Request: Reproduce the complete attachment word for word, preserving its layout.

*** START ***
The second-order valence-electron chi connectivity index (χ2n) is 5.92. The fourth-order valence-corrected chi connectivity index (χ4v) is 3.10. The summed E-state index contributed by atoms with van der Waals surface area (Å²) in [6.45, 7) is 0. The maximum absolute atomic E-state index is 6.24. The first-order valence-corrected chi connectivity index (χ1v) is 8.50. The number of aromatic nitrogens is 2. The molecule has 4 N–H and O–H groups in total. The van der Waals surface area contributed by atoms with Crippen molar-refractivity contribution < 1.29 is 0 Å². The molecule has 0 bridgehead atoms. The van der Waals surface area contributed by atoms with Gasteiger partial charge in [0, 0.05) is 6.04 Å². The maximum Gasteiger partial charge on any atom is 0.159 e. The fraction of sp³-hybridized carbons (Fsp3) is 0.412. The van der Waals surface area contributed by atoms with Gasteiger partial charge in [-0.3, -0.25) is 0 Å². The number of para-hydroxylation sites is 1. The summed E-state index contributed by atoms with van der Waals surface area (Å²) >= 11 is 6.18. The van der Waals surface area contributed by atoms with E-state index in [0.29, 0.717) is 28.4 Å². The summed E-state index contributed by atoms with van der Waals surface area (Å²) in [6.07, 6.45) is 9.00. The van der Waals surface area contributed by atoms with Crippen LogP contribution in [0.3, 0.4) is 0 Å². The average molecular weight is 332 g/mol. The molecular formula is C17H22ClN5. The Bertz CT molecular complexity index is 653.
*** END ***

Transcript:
The second-order valence-electron chi connectivity index (χ2n) is 5.92. The fourth-order valence-corrected chi connectivity index (χ4v) is 3.10. The summed E-state index contributed by atoms with van der Waals surface area (Å²) in [6.45, 7) is 0. The maximum absolute atomic E-state index is 6.24. The first-order valence-corrected chi connectivity index (χ1v) is 8.50. The number of aromatic nitrogens is 2. The molecule has 4 N–H and O–H groups in total. The van der Waals surface area contributed by atoms with Crippen molar-refractivity contribution < 1.29 is 0 Å². The molecule has 0 bridgehead atoms. The van der Waals surface area contributed by atoms with Gasteiger partial charge in [0, 0.05) is 6.04 Å². The maximum Gasteiger partial charge on any atom is 0.159 e. The fraction of sp³-hybridized carbons (Fsp3) is 0.412. The van der Waals surface area contributed by atoms with Gasteiger partial charge in [-0.3, -0.25) is 0 Å². The number of para-hydroxylation sites is 1. The summed E-state index contributed by atoms with van der Waals surface area (Å²) >= 11 is 6.18. The van der Waals surface area contributed by atoms with E-state index in [0.29, 0.717) is 28.4 Å². The summed E-state index contributed by atoms with van der Waals surface area (Å²) in [6.07, 6.45) is 9.00. The van der Waals surface area contributed by atoms with Crippen LogP contribution in [0.3, 0.4) is 0 Å². The average molecular weight is 332 g/mol. The molecular formula is C17H22ClN5. The Bertz CT molecular complexity index is 653.